• Are you having trouble making it to MWC?
  • Have you decided to say ‘BALLS!’ to Barcelona?
  • Do you have a slight obsession with all things cellular?


February 28th is the date you need to book in your diary and we’ve booked the upstairs at All Bar One on New Oxford Street for just over 70-odd people. If we over do it and loads of you turn up, no matter! We can just flood the ENTIRE PUB with mobile folk and have a jolly good time.

See you there?


PS. Tell your friends —-> “Feb 28th. NotatMWC. Be there

PPS. Sponsorship options are also available.

In The Theme Park

The pitch?

“One evening five dramatically different and challenging speakers, together with their equally unruly audience, go to work on the soft edges of a common theme.”

Each of the five speakers were given the same brief of which one part was this –

This, was their theme, if you will. Using that, in part at least, as an inspiration point – each speaker had to give a ten minute talk about how said theme had inspired them.

Discussions from all sorts of weird and wonderful minds filled the air, from Captain Scroggs‘ tales of flipping the music industry on its head through the fetishisation of product in the digital age (see real world example, Tom the Lion); to Jeremy Hutchison’s dissection of the centimetre-thick glass that stands between us and the goods we so desperately want… His description of last year’s London looters as ‘the over-performing consumer’ was a definite highlight.

My section, at the mid-way point, took a more futurology-based approach. With homemade slides to boot (thank you, Paper). They’re embedded below, however I would recommend that you click through to the slideshare page where the accompanying slide notes are also available.

Overall, In The Theme Park was a wonderful evening. Good food, both for the brain and for the stomach, good company and a thoroughly entertaining way to spend an Wednesday evening in London town.

FreeState, the agency behind it, did a superb job in speaker selection (if I do say so myself) as well as audience curation. Which, funnily enough, is probably the one thing that most event organisers overlook.

Follow @InTheThemePark on Twitter to find out when the next event is on.

No doubt I’ll see you there.

UPDATE: In The Theme Park have published their own blog post documenting the evening and, to be perfectly honest, having my talk referred to as ‘a digitalised version of Edward de Bono’s thinking hats‘, is quite possibly one of the best compliments I’ve ever received.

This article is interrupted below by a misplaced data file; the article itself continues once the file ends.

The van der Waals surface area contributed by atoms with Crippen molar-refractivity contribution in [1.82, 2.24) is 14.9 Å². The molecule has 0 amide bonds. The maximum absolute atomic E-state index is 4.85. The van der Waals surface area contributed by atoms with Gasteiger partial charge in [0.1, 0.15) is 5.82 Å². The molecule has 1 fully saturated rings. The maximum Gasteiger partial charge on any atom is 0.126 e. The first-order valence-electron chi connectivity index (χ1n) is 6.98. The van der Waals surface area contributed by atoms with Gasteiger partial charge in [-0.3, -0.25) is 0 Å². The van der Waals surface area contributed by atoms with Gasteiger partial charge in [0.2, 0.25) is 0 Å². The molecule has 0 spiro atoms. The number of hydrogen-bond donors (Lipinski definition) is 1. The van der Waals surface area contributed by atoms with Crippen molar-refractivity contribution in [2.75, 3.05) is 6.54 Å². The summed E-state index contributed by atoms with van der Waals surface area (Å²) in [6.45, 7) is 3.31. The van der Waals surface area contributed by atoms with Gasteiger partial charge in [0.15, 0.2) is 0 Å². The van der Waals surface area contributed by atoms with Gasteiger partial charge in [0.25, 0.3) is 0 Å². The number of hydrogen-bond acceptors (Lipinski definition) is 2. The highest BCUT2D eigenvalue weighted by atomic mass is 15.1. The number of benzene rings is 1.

Like Minds: the five word of mouth moments of 2011

Last October I was fortunate enough to be asked to speak at the fantastic Exeter-based conference, Like Minds.

Like Minds 2011 Day 3

— pic via the extremely talented Harry Duns

My topic? The five word of mouth moments of 2011.

Easy, right?

You don’t need me to tell you the first five that spring to mind, so let’s look what happens when you probe a little deeper –

[your comments and feedback, as ever, are welcome]

Oh, and the best thing? I just managed to lay my hands on a ticket to the rather exciting TEDxObserver 2012.

Speakers include one Miss Camila Vellejo.




1000heads: Postcard from Cannes (Part 2)

Cannes Lions is well and truly over and, with the Young Lions celebrating their latest win (along with many, many others), it’s time to look back over some of the more leading and creative thoughts that fell out of such an important conference.

Back in part one I promised some thoughts on the Diageo session I attended as well as some overall thoughts and links post-event.

First, Andy Fennell, CMO, Diageo –


Key points and quotes –

  • Andy talks about his ‘FACE’ values. They are; Flair, Agility, Consumer insight and Execution
  • When discussing new creative, ask ‘What is ‘the centre of gravity’ of an idea?’
  • “We need to change our ideas inherently to build participation from the start” – a thought 1000heads has advocated for years
  • “For rich content to arrive in Africa, phones need to get cheaper or Silicon Valley needs to work out where Africa is on a map.” – contentious!

Speaking of Africa, Andy gave an example of how Guinness arrived in the football-loving continent with their very own football-themed quiz show –

The whole idea, initiated by Guinness (one of Diageo’s sub-brands), started and ended with the drink in question and resulted in a significant jump in sales.

I personally hadn’t seen a brand invent its own TV show before, not least of all one that actually delivered on both an entertainment value (average episode views are upwards of 4m) as well as on a brand awareness and sales front too. Very impressive.

Overall, the Diageo session was interesting as it was a brand talking about their creative as opposed to an agency. Hearing the insights and ways of working behind such a huge, worldwide company inspired plenty of food for thought and served as a reminder at just how impactful television can be when harnessed correctly.

Thanks for reading.


Additional links of interest:

My unofficial Cannes recap – via The Brand Builder
Nokia @ Cannes – via Nseries

Hyper Connected

I’m at the Social Media Influence conference today, taking in talks on a variety of topics such as ‘The Future of Online Listening’, ‘Social Analytics and Customer Insight’ and ‘How to Talk Your Way Out of a Crisis’.

But more on that tomorrow.

What inspires me now is a figure that was just given on stage that:

“By the end of 2010, the average American will own six connected devices. People in the UK will, on average, own 4.5.”

Unfortunately this stat wasn’t attributed to any source so I can’t validate it [I’ll look for the slides tomorrow], however – I thought I’d throw the question out onto Twitter

From my own collection, I count seven. But fifteen minutes (and 30-odd responses later), I’ve managed to pull together an average of 8.7 devices per person.
Which – aside from a few random cases – is quite telling and raises a few points and questions:

  1. My followers tend to be a bit more tech-savvy/heavy (and would therefore own more devices). Fair enough.
  2. If pushed, would the average person know that their internet radio or their TV is ‘connected’?
  3. In this constantly changing, yet ever more connected world we live in – what challenges will this present to the marketeers of tomorrow?

My point is – the internet of things promises a lot. It turns out that your average Joe’s data is going to be contributing a lot to this also – where are the opportunities?

Have a think on that and, while you’re at it, how many connected devices do you own?